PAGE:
We will never really know, for the simple reason that the referendum was a closed question, a binary choice without reference of any kind to further detail. It wasn’t even as subtle a question as the one that tormented The Clash: ‘Should I stay or should I go now? / If I go there will be trouble, /And if I stay it will be double.’

    Thus, after frantic dithering, the British people decided by a narrow margin that a certain amount of trouble (go) was preferable to double the trouble (stay), but even this they decided half-heartedly, and without specifying what ‘go’ meant. Since then, we have seen a huge display of ridicule aimed at the politicians, the vast majority of whom did not want to go and didn’t see the trouble doubling if we stayed. But the politicians have surely been poorly treated this time round, as it is the British people who have lumbered them with the nigh on impossible task of reading the runes of the referendum and solving what Danny Dyer, the TV soap star, so wisely referred to as a ‘riddle’.

    The ultimate revenge of the voter; that is where one can see the carnivalesque element in Brexit. Carnival has always been associated with Catholicism and with some very un-British behaviour, so when the British resort to its methods, it may not look like the ‘thighs and feathers’ shenanigans in Rio de Janeiro. There may not be much music, not a lot of jollity, and not a spectacular float in sight, except perhaps this one:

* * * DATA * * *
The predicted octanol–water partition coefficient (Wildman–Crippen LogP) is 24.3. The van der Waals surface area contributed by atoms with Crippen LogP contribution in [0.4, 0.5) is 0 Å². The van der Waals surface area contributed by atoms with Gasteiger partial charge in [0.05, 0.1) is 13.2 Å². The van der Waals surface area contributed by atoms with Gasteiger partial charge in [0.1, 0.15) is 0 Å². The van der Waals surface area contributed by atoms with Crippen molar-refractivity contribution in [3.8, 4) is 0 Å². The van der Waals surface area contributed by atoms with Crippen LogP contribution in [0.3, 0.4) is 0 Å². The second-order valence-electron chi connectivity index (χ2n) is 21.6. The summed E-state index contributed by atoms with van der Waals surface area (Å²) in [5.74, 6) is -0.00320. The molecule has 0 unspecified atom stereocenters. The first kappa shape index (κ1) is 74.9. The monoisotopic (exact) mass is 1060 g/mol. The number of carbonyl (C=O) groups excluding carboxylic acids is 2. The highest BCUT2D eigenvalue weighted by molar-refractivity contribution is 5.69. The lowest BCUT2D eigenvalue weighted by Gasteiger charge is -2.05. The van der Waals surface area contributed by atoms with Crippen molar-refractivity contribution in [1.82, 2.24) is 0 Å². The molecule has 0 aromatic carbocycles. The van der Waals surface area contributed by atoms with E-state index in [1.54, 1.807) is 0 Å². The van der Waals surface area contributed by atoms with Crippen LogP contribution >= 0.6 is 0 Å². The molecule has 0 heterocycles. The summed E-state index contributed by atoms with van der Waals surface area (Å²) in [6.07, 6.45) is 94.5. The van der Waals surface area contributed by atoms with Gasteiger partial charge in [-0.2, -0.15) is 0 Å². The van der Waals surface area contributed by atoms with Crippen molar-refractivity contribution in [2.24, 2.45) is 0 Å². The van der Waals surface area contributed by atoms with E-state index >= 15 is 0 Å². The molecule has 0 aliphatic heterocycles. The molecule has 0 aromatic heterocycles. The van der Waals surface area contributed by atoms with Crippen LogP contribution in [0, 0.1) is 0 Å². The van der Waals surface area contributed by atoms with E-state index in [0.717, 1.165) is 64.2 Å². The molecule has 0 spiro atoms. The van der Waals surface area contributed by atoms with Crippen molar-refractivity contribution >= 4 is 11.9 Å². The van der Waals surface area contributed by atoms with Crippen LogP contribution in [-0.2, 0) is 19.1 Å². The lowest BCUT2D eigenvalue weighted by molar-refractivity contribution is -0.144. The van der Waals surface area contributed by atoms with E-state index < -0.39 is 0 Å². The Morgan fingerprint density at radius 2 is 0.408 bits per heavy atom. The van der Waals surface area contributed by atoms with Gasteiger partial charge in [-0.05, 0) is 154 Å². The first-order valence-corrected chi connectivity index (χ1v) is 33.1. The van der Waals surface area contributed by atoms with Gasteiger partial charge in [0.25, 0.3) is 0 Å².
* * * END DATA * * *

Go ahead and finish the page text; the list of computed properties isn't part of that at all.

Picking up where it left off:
The Brexit monster: A hybrid of David Davis, Michael Gove, Boris Johnson and Theresa May.

But it is carnival nonetheless because, in the way of the old medieval carnivals, it involves the befuddling of the political classes, paralysing the normal operations of government and challenging the elites. The world’s been turned upside down. The people have spoken. If the politicians are having problems making out what the people have said, well, ain’t that just the problem with politicians?


Mikhail Bakhtin, looking quietly amused

    In one of my old theory books, the Russian philosopher Bakhtin’s epic work on Rabelais and the medieval world, I first learnt about the tradition of the carnival in Catholic Europe, and even as a dreamy young student I could see it was the kind of thing to give the Protestant work ethic a good name. Carnival was a time of sanctioned chaos, of anarchy really, a period in the year when anything could happen. Instead of the usual authorities, the people paid obeisance to a certifiable numskull, sometimes known as the Lord of Misrule, at whom everyone could have a good laugh. In fact, Bakhtin wrote a whole chapter on the history of laughter, advancing the notion of its therapeutic and liberating force, and arguing that ‘laughing truth... degrades power’. In his book on Dostoyevsky he added,